"The Social Rate of Discount and the Political Economy of the Future in the 1960s"
William Deringer, Leo Marx Career Development Assistant Professor of Science, Technology, and Society, Massachusetts Institute of Technology.
Co-sponsored by the Graduate School of Arts and Sciences and the School of Engineering and Applied Sciences, Harvard University.
Sheila Jasanoff, Faculty Associate. Pforzheimer Professor of Science and Technology Studies, Harvard Kennedy School.
Lunch is provided if you RSVP via our online form by Thursday of the week before the event.
“Why do governments require citizens to sacrifice current consumption in order to undertake investments that will not yield their benefits until those called upon to make the sacrifice are all dead?” Few political-philosophical questions loom larger in this age of anthropogenic climate change. This particular phrasing of the question comes not from the 21st century, though, but fifty years earlier; its particular topic was not climate change, but water infrastructure projects, like dam-building. It came in a 1963 Quarterly Journal of Economics article on the economics of public investment, written by Harvard economist Stephen Marglin, part of a flurry of articles on the topic published in the 1960s. For Marglin and other economists, as well as many public-policymakers, the political question about sacrificing-for-the-future was most sensible as a question about a single mathematical variable: the “social rate of discount” employed in the formal cost-benefit analysis models used to assess government projects. Debates about such discount rates remain central to contemporary discussions of climate-change economics. By examining technical debates about public investment in the 1960s, this paper seeks to explain how that one particular calculative practice, social discounting, became the paradigmatic means of comprehending the political relationship between current and future generations in contemporary political economy. How was it that an arcane calculation, derived from financial practice, became the way modern polities make sense of citizens’ sentiments about the future?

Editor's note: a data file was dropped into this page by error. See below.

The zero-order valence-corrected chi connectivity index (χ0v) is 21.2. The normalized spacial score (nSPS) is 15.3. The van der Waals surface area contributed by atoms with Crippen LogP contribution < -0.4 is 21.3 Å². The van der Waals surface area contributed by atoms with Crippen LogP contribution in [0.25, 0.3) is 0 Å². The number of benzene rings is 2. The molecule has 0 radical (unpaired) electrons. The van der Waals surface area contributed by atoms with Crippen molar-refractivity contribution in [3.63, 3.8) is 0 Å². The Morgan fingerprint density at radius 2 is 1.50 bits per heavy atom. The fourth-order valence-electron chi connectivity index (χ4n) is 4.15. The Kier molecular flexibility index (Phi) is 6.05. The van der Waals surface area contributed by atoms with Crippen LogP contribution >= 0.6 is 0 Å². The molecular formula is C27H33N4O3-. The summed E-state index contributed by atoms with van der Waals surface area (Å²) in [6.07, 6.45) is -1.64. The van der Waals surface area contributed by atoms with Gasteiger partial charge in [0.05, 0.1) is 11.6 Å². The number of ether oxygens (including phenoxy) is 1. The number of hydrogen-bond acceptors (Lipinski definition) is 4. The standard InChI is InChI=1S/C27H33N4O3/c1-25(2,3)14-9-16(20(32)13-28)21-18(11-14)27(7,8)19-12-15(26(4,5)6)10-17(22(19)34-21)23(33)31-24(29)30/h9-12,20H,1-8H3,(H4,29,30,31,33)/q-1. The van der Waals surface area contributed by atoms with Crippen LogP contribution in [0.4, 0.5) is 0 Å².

William Deringer is the Leo Marx Career Development Assistant Professor of Science, Technology, and Society at MIT. He is a historian and STS scholar, whose research focuses on economic and political knowledge and the calculative practices through which they are made. Deringer’s first book, Calculated Values: Finance, Politics, and Quantitative Thinking in the Long Eighteenth Century (forthcoming with Harvard University Press in 2018), is a history of civic epistemology in Great Britain, which explains how numerical calculation first gained privileged authority as a medium of public knowledge. Whereas today numerical “facts and figures” are valorized for being impartial and indisputable, Calculated Values argues that numbers first came to garner special esteem in eighteenth-century public politics precisely because of their usefulness as tools of partisan conflict. He is currently beginning a new project on the history of “present value” calculations since the early-modern period, tentatively titled Discounting: A History of the Modern Future (in One Calculation).